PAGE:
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There’s a long history of mediocre filmmaking being given a pass because the phrase “remarkable true story” is attached, and Woman in Gold will likely slot into that tradition. Criticizing Simon Curtis‘ emphatic chronicle of the battle of Austrian-Jewish Holocaust refugee Maria Altmann to recover the Gustav Klimt painting stolen by the Nazis from her family risks being misread as disrespect for the countless people who endured similar violations, many of them still awaiting restitution. But while Helen Mirren elevates the material with her usual aplomb and the events being depicted inevitably are stirring, this is a stodgy crusade-for-justice drama, directed and written with minimal flair.
Altmann had lived in California since fleeing Europe with her husband during World War II when the death of her sister brought documents to light concerning a number of Klimt paintings and other valuables looted by the Nazis from the home of her well-heeled Viennese family.
RELEASE DATE Nov 30, 1999
One of the Klimts, in particular, had special significance to her. A dazzling art nouveau masterwork richly embellished with gold leaf, it depicted her beloved aunt, Adele Bloch-Bauer, who had lived with the Altmanns until her untimely death from meningitis at age 43, and was virtually a second mother to Maria and her sister. Hanging in the Belvedere Palace since the war, the painting had come to be regarded as Austria’s “Mona Lisa,” while the museum had conveniently buried the paperwork concerning its provenance.
This first step into screenwriting for Brit playwright Alexi Kaye Campbell suffers from a general lack of economy and a tendency to spell out its righteous indignation in speechy dialogue, even when the characters aren’t at a podium or in a courtroom.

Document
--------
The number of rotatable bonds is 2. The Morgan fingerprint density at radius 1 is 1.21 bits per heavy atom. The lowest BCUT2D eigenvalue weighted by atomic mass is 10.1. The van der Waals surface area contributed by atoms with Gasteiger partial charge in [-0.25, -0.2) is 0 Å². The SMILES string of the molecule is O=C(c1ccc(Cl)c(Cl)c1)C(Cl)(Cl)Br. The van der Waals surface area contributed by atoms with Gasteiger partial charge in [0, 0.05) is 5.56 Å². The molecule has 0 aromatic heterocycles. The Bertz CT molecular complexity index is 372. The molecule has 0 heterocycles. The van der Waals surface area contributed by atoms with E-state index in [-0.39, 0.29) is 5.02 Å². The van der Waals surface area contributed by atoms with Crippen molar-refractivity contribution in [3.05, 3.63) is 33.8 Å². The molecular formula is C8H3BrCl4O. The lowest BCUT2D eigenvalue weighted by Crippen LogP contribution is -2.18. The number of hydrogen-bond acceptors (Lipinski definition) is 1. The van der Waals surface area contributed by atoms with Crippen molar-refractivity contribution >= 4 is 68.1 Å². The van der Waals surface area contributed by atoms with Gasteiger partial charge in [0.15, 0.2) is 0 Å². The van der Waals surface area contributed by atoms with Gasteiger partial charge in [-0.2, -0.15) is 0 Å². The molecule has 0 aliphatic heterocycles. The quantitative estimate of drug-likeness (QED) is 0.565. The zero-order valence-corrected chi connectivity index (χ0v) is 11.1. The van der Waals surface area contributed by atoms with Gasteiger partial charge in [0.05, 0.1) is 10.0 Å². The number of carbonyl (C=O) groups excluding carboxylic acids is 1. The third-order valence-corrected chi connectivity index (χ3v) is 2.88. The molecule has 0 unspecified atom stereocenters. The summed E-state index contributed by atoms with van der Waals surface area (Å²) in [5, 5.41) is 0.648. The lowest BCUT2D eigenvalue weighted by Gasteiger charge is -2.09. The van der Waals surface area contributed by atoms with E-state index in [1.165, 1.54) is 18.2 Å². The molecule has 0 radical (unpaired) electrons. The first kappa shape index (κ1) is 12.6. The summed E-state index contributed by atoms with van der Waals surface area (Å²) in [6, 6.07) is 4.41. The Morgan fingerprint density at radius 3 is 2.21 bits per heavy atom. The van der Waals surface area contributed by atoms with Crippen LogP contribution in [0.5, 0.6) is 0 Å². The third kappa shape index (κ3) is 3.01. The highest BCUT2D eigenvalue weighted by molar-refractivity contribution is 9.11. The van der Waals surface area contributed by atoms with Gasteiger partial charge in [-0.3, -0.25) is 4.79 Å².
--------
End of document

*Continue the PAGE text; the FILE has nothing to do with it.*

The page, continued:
Mirren’s characterization as Maria, however, is the classy exception. She’s first seen speaking at her sister’s funeral in Los Angeles in 1998, and instantly, we understand this woman, from her impeccable Euro-chic appearance to her proud bearing to the acerbic edge that suggests her internalized sense of moral outrage. Even Mirren’s Austrian accent is crisply understated. With brisk, won’t-take-no-for-an-answer efficiency, Maria enlists the help of struggling young lawyer Randy Schoenberg (Ryan Reynolds) to look over papers and see if she has a case to retrieve her family possessions, including the Klimt portrait.
If Mirren is well cast, Reynolds is the opposite, and not just because everything about him screams “goy.” The son of a judge and grandson of the famed composer, Randy represents a generation descended from Holocaust survivors who have often struggled to share the burdens of memory. Playing against type with a nerd makeover of cheap suit, glasses and physical clumsiness, Reynolds gives a routine impression of the character’s arc from guilt-induced obligation through professional opportunity to dogged determination and ennobled conviction.
That latter galvanic transformation comes in a ham-fisted scene in which a visit to the Jewish Holocaust Memorial in Vienna sends Randy scurrying to the men’s room to vent scalding tears of anger. It’s not that the emotions won’t be real and relatable for millions of refugee descendants, but the actor’s characterization is too superficial to be convincing. Scenes of Randy obsessively boning up on restitution law at home add little, with Katie Holmes on thankless duty as his supportive wife.
Despite some inelegant lurching between past and present, the film is most absorbing when Maria rethinks her refusal ever to return to Austria and accompanies Randy on their first trip to file a request with the national restitution committee. That visit uncorks a flood of memories, in which she’s played as a soulful young woman by Orphan Black breakout star Tatiana Maslany.